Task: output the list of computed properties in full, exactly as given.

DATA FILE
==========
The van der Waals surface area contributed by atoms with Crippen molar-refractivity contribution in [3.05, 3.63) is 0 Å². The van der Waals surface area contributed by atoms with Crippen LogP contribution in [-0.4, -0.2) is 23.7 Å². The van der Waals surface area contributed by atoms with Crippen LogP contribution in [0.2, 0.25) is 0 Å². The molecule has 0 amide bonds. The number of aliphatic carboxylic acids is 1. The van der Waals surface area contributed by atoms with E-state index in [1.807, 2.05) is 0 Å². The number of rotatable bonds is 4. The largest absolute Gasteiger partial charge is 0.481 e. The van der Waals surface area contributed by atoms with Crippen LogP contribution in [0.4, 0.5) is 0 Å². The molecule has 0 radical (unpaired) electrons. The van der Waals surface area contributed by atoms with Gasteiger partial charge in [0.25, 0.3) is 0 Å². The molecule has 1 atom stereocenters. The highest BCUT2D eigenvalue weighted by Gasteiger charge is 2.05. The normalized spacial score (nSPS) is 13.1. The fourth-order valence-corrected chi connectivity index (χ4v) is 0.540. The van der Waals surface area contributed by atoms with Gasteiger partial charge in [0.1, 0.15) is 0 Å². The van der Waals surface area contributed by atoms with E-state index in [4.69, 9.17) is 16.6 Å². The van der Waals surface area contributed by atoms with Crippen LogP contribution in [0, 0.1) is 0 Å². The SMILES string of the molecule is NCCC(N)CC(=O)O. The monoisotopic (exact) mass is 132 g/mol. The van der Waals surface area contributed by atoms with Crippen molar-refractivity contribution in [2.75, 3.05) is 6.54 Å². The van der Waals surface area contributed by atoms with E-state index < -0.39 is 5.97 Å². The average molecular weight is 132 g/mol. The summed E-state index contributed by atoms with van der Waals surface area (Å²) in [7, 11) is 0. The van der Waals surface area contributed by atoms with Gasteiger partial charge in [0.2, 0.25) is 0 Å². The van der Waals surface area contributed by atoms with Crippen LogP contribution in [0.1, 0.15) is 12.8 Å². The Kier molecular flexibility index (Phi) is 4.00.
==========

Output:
The van der Waals surface area contributed by atoms with Crippen molar-refractivity contribution in [3.05, 3.63) is 0 Å². The van der Waals surface area contributed by atoms with Crippen LogP contribution in [-0.4, -0.2) is 23.7 Å². The van der Waals surface area contributed by atoms with Crippen LogP contribution in [0.2, 0.25) is 0 Å². The molecule has 0 amide bonds. The number of aliphatic carboxylic acids is 1. The van der Waals surface area contributed by atoms with E-state index in [1.807, 2.05) is 0 Å². The number of rotatable bonds is 4. The largest absolute Gasteiger partial charge is 0.481 e. The van der Waals surface area contributed by atoms with Crippen LogP contribution in [0.4, 0.5) is 0 Å². The molecule has 0 radical (unpaired) electrons. The van der Waals surface area contributed by atoms with Gasteiger partial charge in [0.25, 0.3) is 0 Å². The molecule has 1 atom stereocenters. The highest BCUT2D eigenvalue weighted by Gasteiger charge is 2.05. The normalized spacial score (nSPS) is 13.1. The fourth-order valence-corrected chi connectivity index (χ4v) is 0.540. The van der Waals surface area contributed by atoms with Gasteiger partial charge in [0.1, 0.15) is 0 Å². The van der Waals surface area contributed by atoms with E-state index in [4.69, 9.17) is 16.6 Å². The van der Waals surface area contributed by atoms with Crippen LogP contribution in [0, 0.1) is 0 Å². The SMILES string of the molecule is NCCC(N)CC(=O)O. The monoisotopic (exact) mass is 132 g/mol. The van der Waals surface area contributed by atoms with Crippen molar-refractivity contribution in [2.75, 3.05) is 6.54 Å². The van der Waals surface area contributed by atoms with E-state index < -0.39 is 5.97 Å². The average molecular weight is 132 g/mol. The summed E-state index contributed by atoms with van der Waals surface area (Å²) in [7, 11) is 0. The van der Waals surface area contributed by atoms with Gasteiger partial charge in [0.2, 0.25) is 0 Å². The van der Waals surface area contributed by atoms with Crippen LogP contribution in [0.1, 0.15) is 12.8 Å². The Kier molecular flexibility index (Phi) is 4.00.